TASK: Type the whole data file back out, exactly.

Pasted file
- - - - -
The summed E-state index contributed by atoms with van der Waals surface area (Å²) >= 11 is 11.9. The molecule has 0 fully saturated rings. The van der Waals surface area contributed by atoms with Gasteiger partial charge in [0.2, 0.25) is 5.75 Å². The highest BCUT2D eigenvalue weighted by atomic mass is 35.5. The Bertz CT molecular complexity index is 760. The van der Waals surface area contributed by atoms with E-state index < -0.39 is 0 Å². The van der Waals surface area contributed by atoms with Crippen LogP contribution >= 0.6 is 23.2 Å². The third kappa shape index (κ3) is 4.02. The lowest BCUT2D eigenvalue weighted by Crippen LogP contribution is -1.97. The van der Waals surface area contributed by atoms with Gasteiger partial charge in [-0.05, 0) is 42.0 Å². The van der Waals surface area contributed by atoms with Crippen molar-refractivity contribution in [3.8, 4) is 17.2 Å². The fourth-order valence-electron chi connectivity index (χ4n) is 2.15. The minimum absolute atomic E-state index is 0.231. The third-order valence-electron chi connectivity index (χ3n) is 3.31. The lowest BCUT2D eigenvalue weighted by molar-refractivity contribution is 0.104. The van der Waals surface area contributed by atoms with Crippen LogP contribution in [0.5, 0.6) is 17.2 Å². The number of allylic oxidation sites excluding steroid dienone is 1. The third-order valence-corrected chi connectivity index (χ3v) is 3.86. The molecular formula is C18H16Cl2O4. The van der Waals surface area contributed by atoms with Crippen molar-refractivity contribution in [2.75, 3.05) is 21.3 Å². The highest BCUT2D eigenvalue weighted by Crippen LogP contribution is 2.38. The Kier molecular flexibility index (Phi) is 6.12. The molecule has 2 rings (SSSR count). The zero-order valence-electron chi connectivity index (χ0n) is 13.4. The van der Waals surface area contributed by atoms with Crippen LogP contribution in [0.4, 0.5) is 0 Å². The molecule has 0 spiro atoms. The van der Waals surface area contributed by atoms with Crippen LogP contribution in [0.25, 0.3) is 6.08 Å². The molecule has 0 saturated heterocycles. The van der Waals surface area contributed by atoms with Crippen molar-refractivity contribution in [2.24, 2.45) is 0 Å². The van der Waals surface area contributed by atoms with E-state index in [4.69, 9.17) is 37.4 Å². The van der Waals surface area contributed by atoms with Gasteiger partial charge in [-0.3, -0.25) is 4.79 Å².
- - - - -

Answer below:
The summed E-state index contributed by atoms with van der Waals surface area (Å²) >= 11 is 11.9. The molecule has 0 fully saturated rings. The van der Waals surface area contributed by atoms with Gasteiger partial charge in [0.2, 0.25) is 5.75 Å². The highest BCUT2D eigenvalue weighted by atomic mass is 35.5. The Bertz CT molecular complexity index is 760. The van der Waals surface area contributed by atoms with E-state index < -0.39 is 0 Å². The van der Waals surface area contributed by atoms with Crippen LogP contribution >= 0.6 is 23.2 Å². The third kappa shape index (κ3) is 4.02. The lowest BCUT2D eigenvalue weighted by Crippen LogP contribution is -1.97. The van der Waals surface area contributed by atoms with Gasteiger partial charge in [-0.05, 0) is 42.0 Å². The van der Waals surface area contributed by atoms with Crippen molar-refractivity contribution in [3.8, 4) is 17.2 Å². The fourth-order valence-electron chi connectivity index (χ4n) is 2.15. The minimum absolute atomic E-state index is 0.231. The third-order valence-electron chi connectivity index (χ3n) is 3.31. The lowest BCUT2D eigenvalue weighted by molar-refractivity contribution is 0.104. The van der Waals surface area contributed by atoms with Crippen LogP contribution in [0.5, 0.6) is 17.2 Å². The number of allylic oxidation sites excluding steroid dienone is 1. The third-order valence-corrected chi connectivity index (χ3v) is 3.86. The molecular formula is C18H16Cl2O4. The van der Waals surface area contributed by atoms with Crippen molar-refractivity contribution in [2.75, 3.05) is 21.3 Å². The highest BCUT2D eigenvalue weighted by Crippen LogP contribution is 2.38. The Kier molecular flexibility index (Phi) is 6.12. The molecule has 2 rings (SSSR count). The zero-order valence-electron chi connectivity index (χ0n) is 13.4. The van der Waals surface area contributed by atoms with Crippen LogP contribution in [0.4, 0.5) is 0 Å². The molecule has 0 spiro atoms. The van der Waals surface area contributed by atoms with Crippen LogP contribution in [0.25, 0.3) is 6.08 Å². The molecule has 0 saturated heterocycles. The van der Waals surface area contributed by atoms with Crippen molar-refractivity contribution in [2.24, 2.45) is 0 Å². The van der Waals surface area contributed by atoms with E-state index in [4.69, 9.17) is 37.4 Å². The van der Waals surface area contributed by atoms with Gasteiger partial charge in [-0.3, -0.25) is 4.79 Å².